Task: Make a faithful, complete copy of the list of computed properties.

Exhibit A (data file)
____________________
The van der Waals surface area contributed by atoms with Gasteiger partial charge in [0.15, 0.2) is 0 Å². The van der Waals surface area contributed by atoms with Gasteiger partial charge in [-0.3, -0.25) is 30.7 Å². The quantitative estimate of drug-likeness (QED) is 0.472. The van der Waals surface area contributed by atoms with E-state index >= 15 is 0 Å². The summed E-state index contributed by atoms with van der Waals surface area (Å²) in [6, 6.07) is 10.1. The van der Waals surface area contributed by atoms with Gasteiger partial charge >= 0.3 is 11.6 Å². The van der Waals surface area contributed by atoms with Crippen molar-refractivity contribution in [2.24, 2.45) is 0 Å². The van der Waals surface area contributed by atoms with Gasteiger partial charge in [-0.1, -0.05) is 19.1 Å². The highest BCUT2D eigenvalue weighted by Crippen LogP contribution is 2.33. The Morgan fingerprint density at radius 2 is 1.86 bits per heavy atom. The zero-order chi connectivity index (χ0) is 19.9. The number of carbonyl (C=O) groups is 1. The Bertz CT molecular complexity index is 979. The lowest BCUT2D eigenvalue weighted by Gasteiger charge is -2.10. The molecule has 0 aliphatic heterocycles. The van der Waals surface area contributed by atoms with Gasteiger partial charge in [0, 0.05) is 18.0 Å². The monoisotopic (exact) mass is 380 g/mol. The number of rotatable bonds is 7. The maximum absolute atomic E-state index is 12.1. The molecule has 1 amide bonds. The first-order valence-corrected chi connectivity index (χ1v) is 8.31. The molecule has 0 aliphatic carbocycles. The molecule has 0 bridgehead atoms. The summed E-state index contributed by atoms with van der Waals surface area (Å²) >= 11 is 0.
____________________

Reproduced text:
The van der Waals surface area contributed by atoms with Gasteiger partial charge in [0.15, 0.2) is 0 Å². The van der Waals surface area contributed by atoms with Gasteiger partial charge in [-0.3, -0.25) is 30.7 Å². The quantitative estimate of drug-likeness (QED) is 0.472. The van der Waals surface area contributed by atoms with E-state index >= 15 is 0 Å². The summed E-state index contributed by atoms with van der Waals surface area (Å²) in [6, 6.07) is 10.1. The van der Waals surface area contributed by atoms with Gasteiger partial charge >= 0.3 is 11.6 Å². The van der Waals surface area contributed by atoms with Crippen molar-refractivity contribution in [2.24, 2.45) is 0 Å². The van der Waals surface area contributed by atoms with Gasteiger partial charge in [-0.1, -0.05) is 19.1 Å². The highest BCUT2D eigenvalue weighted by Crippen LogP contribution is 2.33. The Morgan fingerprint density at radius 2 is 1.86 bits per heavy atom. The zero-order chi connectivity index (χ0) is 19.9. The number of carbonyl (C=O) groups is 1. The Bertz CT molecular complexity index is 979. The lowest BCUT2D eigenvalue weighted by Gasteiger charge is -2.10. The molecule has 0 aliphatic heterocycles. The van der Waals surface area contributed by atoms with Gasteiger partial charge in [0, 0.05) is 18.0 Å². The monoisotopic (exact) mass is 380 g/mol. The number of rotatable bonds is 7. The maximum absolute atomic E-state index is 12.1. The molecule has 1 amide bonds. The first-order valence-corrected chi connectivity index (χ1v) is 8.31. The molecule has 0 aliphatic carbocycles. The molecule has 0 bridgehead atoms. The summed E-state index contributed by atoms with van der Waals surface area (Å²) >= 11 is 0.